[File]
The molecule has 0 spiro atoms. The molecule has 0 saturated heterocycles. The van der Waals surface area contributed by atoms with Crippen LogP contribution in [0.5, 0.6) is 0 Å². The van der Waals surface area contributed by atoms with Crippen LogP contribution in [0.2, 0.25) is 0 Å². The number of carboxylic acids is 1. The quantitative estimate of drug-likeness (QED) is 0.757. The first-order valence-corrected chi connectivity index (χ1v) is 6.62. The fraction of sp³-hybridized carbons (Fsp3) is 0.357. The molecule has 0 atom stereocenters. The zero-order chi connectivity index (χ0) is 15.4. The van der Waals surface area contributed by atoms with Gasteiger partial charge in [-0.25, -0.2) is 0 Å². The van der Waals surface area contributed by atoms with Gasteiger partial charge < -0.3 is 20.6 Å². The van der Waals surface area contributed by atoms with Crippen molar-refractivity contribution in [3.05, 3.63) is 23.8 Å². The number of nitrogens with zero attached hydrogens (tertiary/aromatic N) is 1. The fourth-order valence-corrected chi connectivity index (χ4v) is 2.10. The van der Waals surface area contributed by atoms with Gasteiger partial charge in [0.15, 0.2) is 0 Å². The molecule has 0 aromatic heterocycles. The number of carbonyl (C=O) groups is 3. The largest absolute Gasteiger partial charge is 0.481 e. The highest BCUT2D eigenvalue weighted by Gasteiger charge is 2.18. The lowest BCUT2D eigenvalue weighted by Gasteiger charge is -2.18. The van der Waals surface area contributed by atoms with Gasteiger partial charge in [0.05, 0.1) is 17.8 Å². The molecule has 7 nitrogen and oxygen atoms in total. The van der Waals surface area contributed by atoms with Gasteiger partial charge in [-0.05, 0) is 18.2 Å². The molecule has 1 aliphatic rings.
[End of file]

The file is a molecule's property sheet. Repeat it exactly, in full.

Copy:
The molecule has 0 spiro atoms. The molecule has 0 saturated heterocycles. The van der Waals surface area contributed by atoms with Crippen LogP contribution in [0.5, 0.6) is 0 Å². The van der Waals surface area contributed by atoms with Crippen LogP contribution in [0.2, 0.25) is 0 Å². The number of carboxylic acids is 1. The quantitative estimate of drug-likeness (QED) is 0.757. The first-order valence-corrected chi connectivity index (χ1v) is 6.62. The fraction of sp³-hybridized carbons (Fsp3) is 0.357. The molecule has 0 atom stereocenters. The zero-order chi connectivity index (χ0) is 15.4. The van der Waals surface area contributed by atoms with Gasteiger partial charge in [-0.25, -0.2) is 0 Å². The van der Waals surface area contributed by atoms with Gasteiger partial charge < -0.3 is 20.6 Å². The van der Waals surface area contributed by atoms with Crippen molar-refractivity contribution in [3.05, 3.63) is 23.8 Å². The number of nitrogens with zero attached hydrogens (tertiary/aromatic N) is 1. The fourth-order valence-corrected chi connectivity index (χ4v) is 2.10. The van der Waals surface area contributed by atoms with Gasteiger partial charge in [0.15, 0.2) is 0 Å². The molecule has 0 aromatic heterocycles. The number of carbonyl (C=O) groups is 3. The largest absolute Gasteiger partial charge is 0.481 e. The highest BCUT2D eigenvalue weighted by Gasteiger charge is 2.18. The lowest BCUT2D eigenvalue weighted by Gasteiger charge is -2.18. The van der Waals surface area contributed by atoms with Gasteiger partial charge in [0.05, 0.1) is 17.8 Å². The molecule has 7 nitrogen and oxygen atoms in total. The van der Waals surface area contributed by atoms with Gasteiger partial charge in [-0.05, 0) is 18.2 Å². The molecule has 1 aliphatic rings.